Back to the stability testing – let Prime95 run for at least 6 hours, preferably 24hrs – we have had both overclocked and faulty systems which have taken over 24 hours of stability testing before they start throwing up errors. How long you let it run is a matter of taste and how important maximum stability is to you. If it throws up an error it’s time to start looking at why; if it’s overclocked you need to change your settings, if it’s not then you need to start isolating hardware to try to find the cause. If it does cause your system to crash you’ll usually get a blue screen error in my experience, so it should be pretty obvious when you do find that you have issues 🙂
Found this writeup useful? Or do you use a different program for stress testing? Let us know in the comments!
Something to think about – we had a couple of models from the same batch die within a day of each other recently, and while that may be coincidence there may also have been something about that batch that made them die under certain usage conditions or at a certain age. Now, if they had been a mirrored pair the mirror would have been lost and we’d have had to go to a backup to restore the data. Fortunately we had spread that batch out across several arrays so the failures didn’t result in any downtime and the drives have been RMA’d as per usual.
If you’re buying several drives at once this is something to keep in mind – try to source them from different batches if possible or spread the drives out so that if they do all fail in a short space you won’t lose anything. We certainly don’t keep our backups on the same media as our main arrays just in case something catastrophic happens to a batch of disks.
A good rule of thumb for valuable data is 3, 2, 1: 3 copies, 2 types of media, 1 offsite. If your data is important – family photos, important documents, anything that would be hard to replace or irreplaceable – remember to back it up. Even a drive or thumbdrive at a family member or friend’s house could save you if your home or work gets burgled.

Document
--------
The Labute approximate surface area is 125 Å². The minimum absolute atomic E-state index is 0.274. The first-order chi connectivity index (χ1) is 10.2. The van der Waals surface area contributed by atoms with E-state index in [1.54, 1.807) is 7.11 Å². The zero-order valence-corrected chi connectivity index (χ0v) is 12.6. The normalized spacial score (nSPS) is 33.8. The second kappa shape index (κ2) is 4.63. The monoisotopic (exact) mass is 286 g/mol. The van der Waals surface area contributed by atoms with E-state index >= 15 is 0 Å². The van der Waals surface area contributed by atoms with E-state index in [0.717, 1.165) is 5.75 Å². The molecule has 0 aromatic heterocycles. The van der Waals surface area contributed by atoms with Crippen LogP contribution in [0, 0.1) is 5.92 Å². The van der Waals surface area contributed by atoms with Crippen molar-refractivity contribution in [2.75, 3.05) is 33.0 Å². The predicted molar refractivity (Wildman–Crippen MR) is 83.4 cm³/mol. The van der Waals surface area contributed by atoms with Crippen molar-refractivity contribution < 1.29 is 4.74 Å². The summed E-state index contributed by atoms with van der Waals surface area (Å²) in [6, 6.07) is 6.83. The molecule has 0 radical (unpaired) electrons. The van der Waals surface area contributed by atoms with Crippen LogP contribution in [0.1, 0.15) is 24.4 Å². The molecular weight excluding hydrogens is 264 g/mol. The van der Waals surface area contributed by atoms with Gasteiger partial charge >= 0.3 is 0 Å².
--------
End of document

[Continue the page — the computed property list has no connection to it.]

I was asked how to add a disk into a ZFS mirror today; this is an easy one:
# zpool attach [poolname] [existing disk] [new disk]
…and done! The pool will begin to resilver with the new disk as part of the existing mirror. You might want to do this to replace a part of the mirror which has been removed or is faulty, or you might want to expand a 2-way mirror to a 3-way mirror (longer MTBF for the 3-way, beyond that it’s not worth it).
We finished our first Ivy Bridge 3770 build today; here’s a few teaser shots before a full write-up:
More to come soon!
For those of you with the Asus P8B WS-based workstations, there is a new BIOS available which enables use of the new Ivy Bridge Xeons (#2009). You can download the BIOS update here
Asus have updated the bios of this workstation board to support Ivy Bridge CPUs; please note that you’ll need a Sandy Bridge CPU installed to do this update so please make sure if you are upgrading that you do so before installing a new CPU.
You can find the update (#2009) here
This is a question we get asked reasonably often – what is the right SAS cable length for a Norco 4220/4224 chassis while using IBM M1015 HBAs?
50cm: Doable but puts a great deal of strain on the connectors, particularly on the card end.
60cm: Enough with some slack and no excessive pressure on the connectors.
75cm: Enough with a reasonable amount of slack; will likely require a few cable ties to prevent obstructing airflow if you have more than one.
1m: Too much slack.
We tested the lengths with the HBAs in each of the available slots, from nearest to the CPU to farthest away. Were you to have raid cards/HBAs with end ports rather than upwardly-facing ports you would be able to get away with the 50cm cables without issue.
Intel have released some information about ECC in their networking cards;
Some of the older chips like the 82571 – found in cards like the Pro/1000 PT single/dual/quad port NICs – actually do have error correction on the in-band traffic, which is good news. You can see that the latest generation (i.e. i-350, i-540 etc.) have ECC on both the in-band and out-of-band (management) traffic – that’s on top of benefits like lower TDP and CPU consumption.
Of note is that the more common chips for onboard Intel Gigabit LAN ports – e.g. 82574L – doesn’t feature ECC or parity at all on either in-band or out-of-band traffic. For those who are trying to create the most stable, secure system possible this is a consideration which may prompt you to look at some of the newer network cards which do have those features. I would think that for the majority of users it’s unlikely to have a significant impact on your data long-term but if you’re buying new, it pays to have all the facts. Also, for those of us who are paranoid about data corruption, well, there’s now one more place you can have ECC for your peace of mind…